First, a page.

As a parent, I love to travel with my children. I want to take them to cool places, fun places, and places that will create lasting memories. But as I plan these grandiose trips to “big” places, it’s good to remind myself that my children are more likely to remember the feelings they had on a trip than the place they went to, no matter how great I think it is.
For example, we once took a trip with extended family to southern California. For the first two hours we were at Disneyland–the purported “happiest place on earth”– my 3-year-old daughter whined and bawled. Then, at SeaWorld, she and her same-age cousins bawled again when they got soaked by Shamu. I’m not sure what her memories are of those “big” places, but I do know she had a fabulous time on the (“little”, inexpensive) beach, dodging waves and building sandcastles.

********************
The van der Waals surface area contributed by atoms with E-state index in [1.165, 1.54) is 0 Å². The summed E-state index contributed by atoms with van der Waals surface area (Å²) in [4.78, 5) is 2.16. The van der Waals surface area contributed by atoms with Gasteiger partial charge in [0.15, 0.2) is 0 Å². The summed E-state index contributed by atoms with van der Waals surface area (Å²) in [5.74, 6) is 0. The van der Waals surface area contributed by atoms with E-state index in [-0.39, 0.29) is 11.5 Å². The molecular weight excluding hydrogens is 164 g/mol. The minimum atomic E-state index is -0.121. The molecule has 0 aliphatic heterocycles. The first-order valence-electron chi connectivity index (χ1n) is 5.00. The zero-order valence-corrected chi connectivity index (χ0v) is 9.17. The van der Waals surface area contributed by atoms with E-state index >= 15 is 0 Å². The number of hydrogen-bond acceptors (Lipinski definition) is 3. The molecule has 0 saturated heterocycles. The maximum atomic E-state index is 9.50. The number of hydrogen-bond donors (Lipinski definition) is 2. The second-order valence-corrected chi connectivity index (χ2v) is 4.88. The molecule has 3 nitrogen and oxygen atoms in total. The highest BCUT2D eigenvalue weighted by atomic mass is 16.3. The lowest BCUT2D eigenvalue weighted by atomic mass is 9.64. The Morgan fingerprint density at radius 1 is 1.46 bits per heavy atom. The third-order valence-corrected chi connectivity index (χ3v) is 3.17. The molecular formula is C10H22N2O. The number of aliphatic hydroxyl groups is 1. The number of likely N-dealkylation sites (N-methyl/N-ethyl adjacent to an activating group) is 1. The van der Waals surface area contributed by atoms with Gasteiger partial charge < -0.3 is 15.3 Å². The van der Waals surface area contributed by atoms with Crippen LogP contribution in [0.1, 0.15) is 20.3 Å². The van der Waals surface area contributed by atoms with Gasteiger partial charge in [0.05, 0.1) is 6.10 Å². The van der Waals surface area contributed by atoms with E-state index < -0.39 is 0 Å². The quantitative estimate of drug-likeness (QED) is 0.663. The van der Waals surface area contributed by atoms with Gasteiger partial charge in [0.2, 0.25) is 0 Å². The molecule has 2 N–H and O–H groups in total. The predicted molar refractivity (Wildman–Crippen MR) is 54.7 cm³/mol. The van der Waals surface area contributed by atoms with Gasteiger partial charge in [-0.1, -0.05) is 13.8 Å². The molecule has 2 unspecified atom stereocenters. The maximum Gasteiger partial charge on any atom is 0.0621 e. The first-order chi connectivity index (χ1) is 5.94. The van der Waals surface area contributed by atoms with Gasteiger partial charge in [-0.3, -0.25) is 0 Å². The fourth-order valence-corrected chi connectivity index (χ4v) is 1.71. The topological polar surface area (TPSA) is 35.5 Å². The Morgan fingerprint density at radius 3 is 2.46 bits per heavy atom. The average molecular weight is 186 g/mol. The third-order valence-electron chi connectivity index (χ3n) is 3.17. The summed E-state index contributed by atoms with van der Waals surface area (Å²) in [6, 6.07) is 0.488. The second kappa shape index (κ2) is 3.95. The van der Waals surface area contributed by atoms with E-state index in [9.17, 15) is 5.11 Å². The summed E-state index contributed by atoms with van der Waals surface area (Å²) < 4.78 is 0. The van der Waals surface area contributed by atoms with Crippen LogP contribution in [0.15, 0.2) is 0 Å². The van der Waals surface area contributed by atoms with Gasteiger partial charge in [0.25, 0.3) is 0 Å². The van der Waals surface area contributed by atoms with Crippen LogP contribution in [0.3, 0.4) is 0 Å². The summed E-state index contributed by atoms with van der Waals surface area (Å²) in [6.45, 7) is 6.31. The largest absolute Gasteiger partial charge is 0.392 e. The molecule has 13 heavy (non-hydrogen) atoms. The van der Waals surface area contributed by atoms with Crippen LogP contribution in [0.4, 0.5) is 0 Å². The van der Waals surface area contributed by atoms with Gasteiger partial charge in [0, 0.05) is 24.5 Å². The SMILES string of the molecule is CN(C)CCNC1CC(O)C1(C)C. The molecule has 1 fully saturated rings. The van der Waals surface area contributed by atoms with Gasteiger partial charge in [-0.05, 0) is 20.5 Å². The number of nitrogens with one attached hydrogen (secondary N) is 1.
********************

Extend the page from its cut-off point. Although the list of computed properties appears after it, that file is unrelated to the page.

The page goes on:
On another “big” trip with my family, we stopped momentarily at a neighborhood park just to get out and stretch our legs. There was a merry-go-round on the playground, which my youngest son and teenage daughters climbed on, while my husband and other son pushed them. As they spun faster and faster, they were all smiling and laughing uproariously. It was a sweet, unscripted moment of pure joy, which no amount of planning could have produced. That is the kind of moment we hold close to our hearts and treasure forever.
So, as I plan the next “big” trip, I will try to remember to leave some unscheduled time for those kinds of experiences, and to savor the spontaneous moments of joy that pop up along the way.